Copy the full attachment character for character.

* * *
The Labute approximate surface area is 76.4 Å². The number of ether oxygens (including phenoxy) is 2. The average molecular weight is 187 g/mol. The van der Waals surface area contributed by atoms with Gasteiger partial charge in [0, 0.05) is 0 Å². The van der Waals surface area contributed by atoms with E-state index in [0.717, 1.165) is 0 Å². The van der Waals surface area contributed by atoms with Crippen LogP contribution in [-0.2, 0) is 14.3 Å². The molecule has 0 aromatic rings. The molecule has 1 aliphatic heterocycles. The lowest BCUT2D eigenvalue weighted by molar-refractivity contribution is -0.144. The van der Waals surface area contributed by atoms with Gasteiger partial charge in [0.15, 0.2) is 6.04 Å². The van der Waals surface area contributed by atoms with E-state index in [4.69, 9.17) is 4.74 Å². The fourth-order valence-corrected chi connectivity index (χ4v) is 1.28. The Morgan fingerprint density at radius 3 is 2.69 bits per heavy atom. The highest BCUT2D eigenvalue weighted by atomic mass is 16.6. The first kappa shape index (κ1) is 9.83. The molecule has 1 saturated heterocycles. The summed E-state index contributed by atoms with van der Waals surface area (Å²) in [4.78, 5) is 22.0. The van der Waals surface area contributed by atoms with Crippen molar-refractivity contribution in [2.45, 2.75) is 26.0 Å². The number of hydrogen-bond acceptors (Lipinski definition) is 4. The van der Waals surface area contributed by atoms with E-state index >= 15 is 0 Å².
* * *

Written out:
The Labute approximate surface area is 76.4 Å². The number of ether oxygens (including phenoxy) is 2. The average molecular weight is 187 g/mol. The van der Waals surface area contributed by atoms with Gasteiger partial charge in [0, 0.05) is 0 Å². The van der Waals surface area contributed by atoms with E-state index in [0.717, 1.165) is 0 Å². The van der Waals surface area contributed by atoms with Crippen LogP contribution in [-0.2, 0) is 14.3 Å². The molecule has 0 aromatic rings. The molecule has 1 aliphatic heterocycles. The lowest BCUT2D eigenvalue weighted by molar-refractivity contribution is -0.144. The van der Waals surface area contributed by atoms with Gasteiger partial charge in [0.15, 0.2) is 6.04 Å². The van der Waals surface area contributed by atoms with E-state index in [4.69, 9.17) is 4.74 Å². The fourth-order valence-corrected chi connectivity index (χ4v) is 1.28. The Morgan fingerprint density at radius 3 is 2.69 bits per heavy atom. The highest BCUT2D eigenvalue weighted by atomic mass is 16.6. The first kappa shape index (κ1) is 9.83. The molecule has 1 saturated heterocycles. The summed E-state index contributed by atoms with van der Waals surface area (Å²) in [4.78, 5) is 22.0. The van der Waals surface area contributed by atoms with Crippen molar-refractivity contribution in [2.45, 2.75) is 26.0 Å². The number of hydrogen-bond acceptors (Lipinski definition) is 4. The van der Waals surface area contributed by atoms with E-state index >= 15 is 0 Å².